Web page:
10 Feb 2016

Barbie Girl


I know I’m a bit late to the party, as a lot has already been written about Mattel’s recent introduction of three new body types and a variety of skin shades for Barbie. But still, I wanted to add my two penny’s worth to the debate, as this is actually a subject close to my heart.

Like many mothers, I’ve had an ambiguous attitude towards Becky playing with Barbies. The little girl in me, who remembers the joy Barbies brought to her own childhood and the hours spent dressing, undressing, combing and grooming my Barbies, wants Becky to have the same; to just enjoy the dolls for what they are - just dolls - and have fun with them.

But the grown-up, the mother, the feminist in me, has always shuddered a little at everything that Barbie represents – the “perfect”, unachievable body, the blond cliché, the slightly dull and overly pink Barbie world, and a lifestyle that is far from desirable and just too one dimensional in my book.

Suffice to say that Barbie has never been my choice role model for Becky.

It’s the fake body ideal in particular that Barbie projects which has always been the main crux of the problem for me. As someone who has struggled with body image all my life, from early teens or even prior, I worry about what it teaches my daughter. What she will grow up to believe is “normal”. I dread to think that Becky’s body image and sense of self could be influenced by this tiny-waisted and big-boobed blond creature that has so little resemblance to real life women.

So I for one am actually really glad that Mattel has taken this – long overdue – step and launched a tall, petite and curvy Barbie, as well as skin shades that represent a bigger ethnic diversity. I know that the majority of news coverage on this topic has been rather cynical, insinuating that Mattel has only done this as a desperate and final step to help safe its declining sales; a last ditch attempt to be seen as being in touch with its ever shrinking audience, the “Millennial Mum”.

This may well be the case. In fact, I tend to agree with this. However, whether it was an actual sense of responsibility or plain corporate greed that has fueled the decision, it doesn’t change the end result and the fact that this is a welcome evolution of a somewhat iconic toy which has been every little girls’ favourite for generations – and therefore Mattel has a duty to be “more in touch”. To represent diversity, and not just an outdated, superficial female stereotype.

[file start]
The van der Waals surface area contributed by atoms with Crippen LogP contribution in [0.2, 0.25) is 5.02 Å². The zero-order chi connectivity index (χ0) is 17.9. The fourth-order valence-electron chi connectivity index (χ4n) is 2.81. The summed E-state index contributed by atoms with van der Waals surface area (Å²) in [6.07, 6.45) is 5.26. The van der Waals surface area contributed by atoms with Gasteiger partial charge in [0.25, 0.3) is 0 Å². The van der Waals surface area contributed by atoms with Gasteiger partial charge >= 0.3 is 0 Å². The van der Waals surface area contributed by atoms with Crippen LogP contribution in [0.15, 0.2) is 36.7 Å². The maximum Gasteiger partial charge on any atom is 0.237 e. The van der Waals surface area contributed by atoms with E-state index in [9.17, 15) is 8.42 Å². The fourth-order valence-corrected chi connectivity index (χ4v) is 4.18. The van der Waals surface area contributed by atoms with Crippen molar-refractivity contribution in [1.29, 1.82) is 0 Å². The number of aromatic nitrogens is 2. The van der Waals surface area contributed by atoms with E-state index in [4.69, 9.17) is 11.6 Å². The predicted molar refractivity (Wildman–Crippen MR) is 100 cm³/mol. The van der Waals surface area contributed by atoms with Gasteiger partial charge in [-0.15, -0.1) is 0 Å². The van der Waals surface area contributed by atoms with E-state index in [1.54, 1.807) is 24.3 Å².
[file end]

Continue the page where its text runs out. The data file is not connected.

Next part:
It might be a small step, and Barbie certainly still has way to go before everything she represents has any bearing on reality, but it’s a start.  

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2 comments

  1. I agree, I really do not care as care as much about the reasons behind the change, but more about the fact that the girls of today have a better choice. Blessings!

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  2. Oh yes I have read lots of blog posts on the barbie debate. I like to stay out of debates but I agree it's lovely to see diversity now. Although I grew up with barbies all my life and I still wanted to be more like my mother with her dark black hair and dark brown eyes and hated having blonde hair and blue eyes. haha Who would have thought? lol Great post. Good to stand up for something close to your heart. Thank you so much for linking up to Share With Me #sharewithme

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